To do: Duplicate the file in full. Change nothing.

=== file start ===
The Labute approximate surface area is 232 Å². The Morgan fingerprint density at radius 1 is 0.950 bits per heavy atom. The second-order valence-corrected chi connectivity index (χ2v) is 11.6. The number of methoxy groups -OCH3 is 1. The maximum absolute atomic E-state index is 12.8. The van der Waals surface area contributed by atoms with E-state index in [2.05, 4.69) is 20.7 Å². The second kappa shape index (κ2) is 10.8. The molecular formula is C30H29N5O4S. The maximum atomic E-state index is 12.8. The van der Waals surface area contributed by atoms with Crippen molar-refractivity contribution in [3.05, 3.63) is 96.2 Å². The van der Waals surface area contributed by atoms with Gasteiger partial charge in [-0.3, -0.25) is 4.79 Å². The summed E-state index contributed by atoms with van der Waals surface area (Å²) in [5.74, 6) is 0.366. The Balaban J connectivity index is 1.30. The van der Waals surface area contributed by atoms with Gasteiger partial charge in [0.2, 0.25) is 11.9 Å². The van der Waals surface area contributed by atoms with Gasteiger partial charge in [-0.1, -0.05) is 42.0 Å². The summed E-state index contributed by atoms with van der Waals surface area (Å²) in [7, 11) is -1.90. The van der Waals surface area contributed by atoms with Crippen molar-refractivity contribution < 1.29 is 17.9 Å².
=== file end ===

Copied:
The Labute approximate surface area is 232 Å². The Morgan fingerprint density at radius 1 is 0.950 bits per heavy atom. The second-order valence-corrected chi connectivity index (χ2v) is 11.6. The number of methoxy groups -OCH3 is 1. The maximum absolute atomic E-state index is 12.8. The van der Waals surface area contributed by atoms with E-state index in [2.05, 4.69) is 20.7 Å². The second kappa shape index (κ2) is 10.8. The molecular formula is C30H29N5O4S. The maximum atomic E-state index is 12.8. The van der Waals surface area contributed by atoms with Crippen molar-refractivity contribution in [3.05, 3.63) is 96.2 Å². The van der Waals surface area contributed by atoms with Gasteiger partial charge in [-0.3, -0.25) is 4.79 Å². The summed E-state index contributed by atoms with van der Waals surface area (Å²) in [5.74, 6) is 0.366. The Balaban J connectivity index is 1.30. The van der Waals surface area contributed by atoms with Gasteiger partial charge in [0.2, 0.25) is 11.9 Å². The van der Waals surface area contributed by atoms with Gasteiger partial charge in [-0.1, -0.05) is 42.0 Å². The summed E-state index contributed by atoms with van der Waals surface area (Å²) in [7, 11) is -1.90. The van der Waals surface area contributed by atoms with Crippen molar-refractivity contribution < 1.29 is 17.9 Å².